Laptop Encryption Software Not Utilized In TechCentral Computer.

According to a letter posted at the New Hampshire Attorney General’s website, TechCentral experienced a data breach in late August.  Apparently, an employee’s laptop computer was stolen.  Sensitive information was stored on the device, but data encryption like AlertBoot was not used to secure it.

Six NH Residents Affected – How Many More?

The stolen laptop contained sensitive information such as SSNs and credit card numbers.  As stated, encryption software was not used but password-protection was in place.  Readers of this blog already know why password-protection is not really “protection.”

Per the letter, six residents in New Hampshire were affected; it should be noted, however, that NH requires reports on how many of its residents were affected.  Whether residents of other states were affected is outside the scope of its laws.  Hence, knowing that six NH residents were affected does not shed a light on how many people were affected in total.

Now, TechCentral is a division of Henry Schein, a company that’s listed in the NASDAQ and has a market cap of nearly $6 billion.  According to this page on, the company has over 100,000 customers, although it’s hard to tell how many belong to the TechCentral division.  However, I think it’s a good guess that the number of people affected across the US probably numbers in the hundreds as opposed to the single digits.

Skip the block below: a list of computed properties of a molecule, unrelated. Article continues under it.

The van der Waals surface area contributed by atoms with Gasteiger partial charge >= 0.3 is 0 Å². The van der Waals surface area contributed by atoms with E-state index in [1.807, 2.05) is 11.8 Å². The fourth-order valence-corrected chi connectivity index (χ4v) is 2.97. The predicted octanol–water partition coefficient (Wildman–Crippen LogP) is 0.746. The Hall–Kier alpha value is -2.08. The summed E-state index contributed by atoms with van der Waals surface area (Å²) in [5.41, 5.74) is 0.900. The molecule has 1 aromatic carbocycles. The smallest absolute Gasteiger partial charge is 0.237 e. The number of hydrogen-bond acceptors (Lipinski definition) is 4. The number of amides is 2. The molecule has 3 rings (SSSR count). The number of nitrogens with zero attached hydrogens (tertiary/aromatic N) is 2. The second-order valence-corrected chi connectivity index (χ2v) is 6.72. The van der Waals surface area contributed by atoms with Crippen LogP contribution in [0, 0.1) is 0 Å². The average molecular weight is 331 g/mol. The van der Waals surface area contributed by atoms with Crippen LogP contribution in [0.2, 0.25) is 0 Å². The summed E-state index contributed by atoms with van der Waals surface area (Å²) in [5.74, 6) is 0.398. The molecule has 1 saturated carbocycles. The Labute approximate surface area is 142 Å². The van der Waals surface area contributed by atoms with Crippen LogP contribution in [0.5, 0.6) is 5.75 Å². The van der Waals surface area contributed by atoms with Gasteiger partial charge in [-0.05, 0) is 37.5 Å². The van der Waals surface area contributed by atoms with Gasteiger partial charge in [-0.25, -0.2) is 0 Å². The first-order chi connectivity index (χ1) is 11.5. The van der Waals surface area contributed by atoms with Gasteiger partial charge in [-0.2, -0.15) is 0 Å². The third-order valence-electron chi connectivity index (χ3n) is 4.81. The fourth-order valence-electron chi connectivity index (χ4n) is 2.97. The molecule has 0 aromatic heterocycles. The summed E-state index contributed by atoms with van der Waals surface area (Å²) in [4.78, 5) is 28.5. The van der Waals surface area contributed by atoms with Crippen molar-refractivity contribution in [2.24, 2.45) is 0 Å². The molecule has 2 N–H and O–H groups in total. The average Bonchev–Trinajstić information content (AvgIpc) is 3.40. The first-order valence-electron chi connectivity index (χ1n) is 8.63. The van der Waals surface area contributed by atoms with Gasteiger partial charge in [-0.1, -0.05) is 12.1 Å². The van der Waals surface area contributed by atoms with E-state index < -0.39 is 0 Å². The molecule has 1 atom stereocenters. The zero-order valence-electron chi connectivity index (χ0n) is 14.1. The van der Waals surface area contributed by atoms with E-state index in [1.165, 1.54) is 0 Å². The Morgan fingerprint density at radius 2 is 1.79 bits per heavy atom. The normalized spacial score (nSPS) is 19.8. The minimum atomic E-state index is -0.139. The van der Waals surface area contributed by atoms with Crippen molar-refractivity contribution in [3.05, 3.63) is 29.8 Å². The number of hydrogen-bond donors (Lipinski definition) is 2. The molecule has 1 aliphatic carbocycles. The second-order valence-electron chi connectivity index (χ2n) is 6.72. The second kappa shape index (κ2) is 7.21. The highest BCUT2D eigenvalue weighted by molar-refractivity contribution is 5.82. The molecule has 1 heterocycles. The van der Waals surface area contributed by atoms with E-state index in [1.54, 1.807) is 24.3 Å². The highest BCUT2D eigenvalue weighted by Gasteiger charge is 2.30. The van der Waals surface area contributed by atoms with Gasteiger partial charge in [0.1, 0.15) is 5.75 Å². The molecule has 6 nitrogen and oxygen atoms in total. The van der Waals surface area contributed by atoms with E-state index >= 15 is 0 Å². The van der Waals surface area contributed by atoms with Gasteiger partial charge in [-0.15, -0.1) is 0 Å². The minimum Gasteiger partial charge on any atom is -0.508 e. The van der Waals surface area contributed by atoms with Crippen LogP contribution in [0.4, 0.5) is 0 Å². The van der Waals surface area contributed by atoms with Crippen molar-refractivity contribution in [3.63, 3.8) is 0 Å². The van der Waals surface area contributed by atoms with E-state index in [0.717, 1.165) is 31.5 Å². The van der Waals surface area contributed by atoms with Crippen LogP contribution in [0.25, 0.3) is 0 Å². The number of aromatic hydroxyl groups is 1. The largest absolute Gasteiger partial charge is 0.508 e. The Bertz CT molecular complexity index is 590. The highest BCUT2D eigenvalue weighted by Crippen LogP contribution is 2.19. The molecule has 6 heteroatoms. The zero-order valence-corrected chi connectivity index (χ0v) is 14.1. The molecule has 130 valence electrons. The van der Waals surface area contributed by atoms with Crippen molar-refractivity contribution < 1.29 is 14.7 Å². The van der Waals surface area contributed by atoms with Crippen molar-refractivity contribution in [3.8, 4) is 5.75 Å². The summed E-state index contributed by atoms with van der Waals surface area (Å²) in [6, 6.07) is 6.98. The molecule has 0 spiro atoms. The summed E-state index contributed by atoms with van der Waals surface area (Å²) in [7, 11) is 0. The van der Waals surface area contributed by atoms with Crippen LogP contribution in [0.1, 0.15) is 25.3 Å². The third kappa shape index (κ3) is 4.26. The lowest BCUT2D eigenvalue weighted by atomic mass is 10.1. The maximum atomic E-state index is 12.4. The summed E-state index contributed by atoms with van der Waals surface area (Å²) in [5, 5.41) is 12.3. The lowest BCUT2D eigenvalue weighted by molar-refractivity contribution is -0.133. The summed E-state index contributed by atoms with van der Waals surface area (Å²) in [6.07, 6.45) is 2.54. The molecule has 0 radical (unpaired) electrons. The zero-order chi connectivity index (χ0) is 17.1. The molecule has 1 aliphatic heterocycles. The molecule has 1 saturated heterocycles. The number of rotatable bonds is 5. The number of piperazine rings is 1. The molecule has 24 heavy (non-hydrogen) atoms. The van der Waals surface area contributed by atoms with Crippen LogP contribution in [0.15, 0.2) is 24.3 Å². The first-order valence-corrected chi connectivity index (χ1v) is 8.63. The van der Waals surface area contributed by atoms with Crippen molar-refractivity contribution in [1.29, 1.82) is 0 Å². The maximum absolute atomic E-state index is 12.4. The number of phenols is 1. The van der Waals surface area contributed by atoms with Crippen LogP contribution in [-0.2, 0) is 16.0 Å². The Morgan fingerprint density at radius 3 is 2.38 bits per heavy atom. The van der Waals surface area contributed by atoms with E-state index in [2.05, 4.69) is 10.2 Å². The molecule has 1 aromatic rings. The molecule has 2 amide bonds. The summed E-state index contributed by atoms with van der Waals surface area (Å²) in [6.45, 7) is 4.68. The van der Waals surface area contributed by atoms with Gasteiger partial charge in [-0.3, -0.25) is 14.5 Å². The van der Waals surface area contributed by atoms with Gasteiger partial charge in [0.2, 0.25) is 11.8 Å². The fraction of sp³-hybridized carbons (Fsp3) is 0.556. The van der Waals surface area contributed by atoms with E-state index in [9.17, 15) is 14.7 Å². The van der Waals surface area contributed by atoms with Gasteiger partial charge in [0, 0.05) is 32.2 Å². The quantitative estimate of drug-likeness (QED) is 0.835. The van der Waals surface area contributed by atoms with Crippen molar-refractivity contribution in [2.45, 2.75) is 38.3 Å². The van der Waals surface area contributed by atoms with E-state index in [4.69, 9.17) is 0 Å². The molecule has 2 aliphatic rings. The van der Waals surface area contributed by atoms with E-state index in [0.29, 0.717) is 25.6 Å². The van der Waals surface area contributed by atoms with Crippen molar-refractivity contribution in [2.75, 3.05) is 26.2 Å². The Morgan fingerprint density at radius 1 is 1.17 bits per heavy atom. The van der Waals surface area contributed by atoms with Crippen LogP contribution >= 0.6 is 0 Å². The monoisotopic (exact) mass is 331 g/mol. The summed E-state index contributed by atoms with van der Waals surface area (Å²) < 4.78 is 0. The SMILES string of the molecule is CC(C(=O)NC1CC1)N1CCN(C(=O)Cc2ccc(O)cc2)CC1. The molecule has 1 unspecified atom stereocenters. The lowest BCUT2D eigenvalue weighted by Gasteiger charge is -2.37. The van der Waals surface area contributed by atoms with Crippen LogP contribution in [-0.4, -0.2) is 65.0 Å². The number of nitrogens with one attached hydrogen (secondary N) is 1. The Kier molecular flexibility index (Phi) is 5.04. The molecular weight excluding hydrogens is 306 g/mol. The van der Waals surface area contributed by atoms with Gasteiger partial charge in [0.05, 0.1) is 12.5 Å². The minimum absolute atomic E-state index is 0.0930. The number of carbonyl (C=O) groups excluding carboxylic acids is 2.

Not First Breach – Déjà Vu

This is not Henry Schein’s first data breach.  According to, the company saw a data breach in 2007.  In that particular case, a laptop was stolen from a trade show in Chicago, although the computer belonged to the Financial Services division.

It parallels the above case, though, because 1) the stolen laptop contained personal information like SSN and 2) because the computer was not encrypted but did feature password-protection.

Which brings us to this question: has anything changed at the company in the past four years?  In terms of deploying data security tools, that is.  If not, they’re actually in good company. (Not that there’s anything good about it, but you get my drift….).

It behooves Henry Schein, if it hasn’t already done so, to coordinate the deployment of encryption tools across the company.  2011 is a different place from 2007, and the repercussions of losing sensitive data that was not adequately protected could be dire.

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